It's great to have another employee help a new hire learn technology one-on-one, but that approach isn't always feasible. Digital adoption platforms work as digital "onboarding buddies" that help new users understand how to use technology for their organization.
Lashlette's Mitzi Runyan is a big fan of these apps:
"Setting your company up with digital adoption platforms such as OnScreen or Coassemble will not only provide on-screen guidance but can also ensure the user has a measurable and human error-free method of explaining them thoroughly. Additionally, it provides quizzes and in-depth information that one can revert back to at a later time if they need to go back and further digest the new knowledge without bothering a team leader for more explanation. Finally, the company itself can rely on the platform as a metric by which to measure how adept your team is at adopting these tools and handling the remote workstyle."
Training software like this will become especially important as you scale.
3. Screen recording apps
It can get tricky to explain how to use technology through text or speech alone. If there are niche or individual issues that aren't addressed in your digital adoption platform, screen recording apps can get you the rest of the way there.
"I've experimented with many different onboarding tools in the past few years, and I found Loom to be just perfect. Loom is a video messaging tool that lets you quickly and efficiently record videos and upload them to your organization. It's a great way to onboard employees to new technology as it allows you to record your screen and go through the steps on your own while providing commentary. All it takes is 15-30 minutes of recording screen-shared explanations about the technology."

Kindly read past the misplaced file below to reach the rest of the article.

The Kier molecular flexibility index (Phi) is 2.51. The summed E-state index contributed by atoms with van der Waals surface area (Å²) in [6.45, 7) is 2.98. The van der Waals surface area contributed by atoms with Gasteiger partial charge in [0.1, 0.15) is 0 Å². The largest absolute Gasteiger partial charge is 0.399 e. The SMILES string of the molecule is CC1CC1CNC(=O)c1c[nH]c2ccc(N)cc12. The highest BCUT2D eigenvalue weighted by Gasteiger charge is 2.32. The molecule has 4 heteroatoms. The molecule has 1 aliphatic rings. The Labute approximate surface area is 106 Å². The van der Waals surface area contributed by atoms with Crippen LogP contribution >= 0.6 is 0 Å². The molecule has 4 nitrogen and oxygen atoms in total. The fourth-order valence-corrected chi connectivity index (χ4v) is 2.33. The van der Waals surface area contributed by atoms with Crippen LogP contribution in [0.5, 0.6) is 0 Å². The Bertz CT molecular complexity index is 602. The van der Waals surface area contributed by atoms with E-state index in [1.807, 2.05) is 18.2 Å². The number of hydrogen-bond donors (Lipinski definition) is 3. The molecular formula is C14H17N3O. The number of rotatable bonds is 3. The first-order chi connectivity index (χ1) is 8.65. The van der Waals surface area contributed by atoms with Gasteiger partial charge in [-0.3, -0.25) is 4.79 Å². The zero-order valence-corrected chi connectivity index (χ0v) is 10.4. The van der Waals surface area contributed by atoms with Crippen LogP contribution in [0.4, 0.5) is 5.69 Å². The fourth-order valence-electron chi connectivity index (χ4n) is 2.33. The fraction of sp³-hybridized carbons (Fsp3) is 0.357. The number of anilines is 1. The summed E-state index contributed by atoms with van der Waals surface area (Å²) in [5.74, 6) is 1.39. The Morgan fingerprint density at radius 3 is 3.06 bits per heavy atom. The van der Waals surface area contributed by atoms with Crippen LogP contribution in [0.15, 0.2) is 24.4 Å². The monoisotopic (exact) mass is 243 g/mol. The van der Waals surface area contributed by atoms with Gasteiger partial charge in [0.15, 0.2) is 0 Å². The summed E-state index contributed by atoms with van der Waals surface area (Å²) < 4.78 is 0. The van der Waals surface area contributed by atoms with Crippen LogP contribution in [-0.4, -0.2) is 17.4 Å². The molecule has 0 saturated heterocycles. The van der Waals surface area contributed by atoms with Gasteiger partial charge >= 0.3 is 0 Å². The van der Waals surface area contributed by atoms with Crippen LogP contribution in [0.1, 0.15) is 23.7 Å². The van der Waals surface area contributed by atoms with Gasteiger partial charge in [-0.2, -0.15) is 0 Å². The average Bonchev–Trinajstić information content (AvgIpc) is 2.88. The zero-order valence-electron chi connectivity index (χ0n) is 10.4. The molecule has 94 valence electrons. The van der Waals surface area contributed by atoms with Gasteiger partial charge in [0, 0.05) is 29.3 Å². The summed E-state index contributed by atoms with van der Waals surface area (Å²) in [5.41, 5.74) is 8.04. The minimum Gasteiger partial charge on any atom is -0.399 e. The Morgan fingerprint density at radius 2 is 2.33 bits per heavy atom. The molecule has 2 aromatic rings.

And while your computer's screenshot commands will do the trick on many occasions, Maddy Osman of The Blogsmith highlights a screen capture app built for explanations: Scribe. "It works as a browser extension," she says. "You hit record, and then it takes screenshots every time you click somewhere. Once you stop recording, it generates a nice process document where you can add text to describe each action."
4. Password managers
It's time to stop keeping your company passwords on a communal sticky note. Password managers maintain all your company's online accounts and passwords for better efficiency and security.
Jae Pak of Jae Pak MD Medical prefers 1Password: "[1Password] helps keep us organized and eliminates a lot of questions and guesswork surrounding lost and forgotten passwords. It also enables us to successfully change passwords when we have employee turnover."
5. Documentation tools
Documentation tools gather your internal support docs together to give new employees a place to reference your tech documentation. Remember to follow the rules of good support documentation when you create original guides for them.
At ZipMessage, Brian Casel uses Notion "to share first steps for a new person to get situated with our tools and processes [and to] store the current list of all the tools we're using for each function." Notion's powerful features make it a great candidate for documentation, or you can try a Notion alternative.
6. Automation apps
Once you have your onboarding and offboarding processes and apps set up, automation tools help you connect the dots. Zapier can eliminate your repetitive tasks by doing things like automatically creating tasks on your checklists or adding new employees to your database. Here are a few Zaps (automated workflows) to serve as inspiration:
Get even more ideas in this piece on automating your IT management workflows.
Some security and IT apps come with automation features built-in, so keep an eye out as you add new ones to your stack. Workona's Alma Madsen enjoys Kolide's Slackbot feature: "Kolide has a handy little Slackbot that messages employees to help them fix security or compliance issues when detected."
As you add and remove employees from your tech stack, remember to keep each step secure. These resources can help you and your employees maintain a security-first mindset during onboarding and offboarding: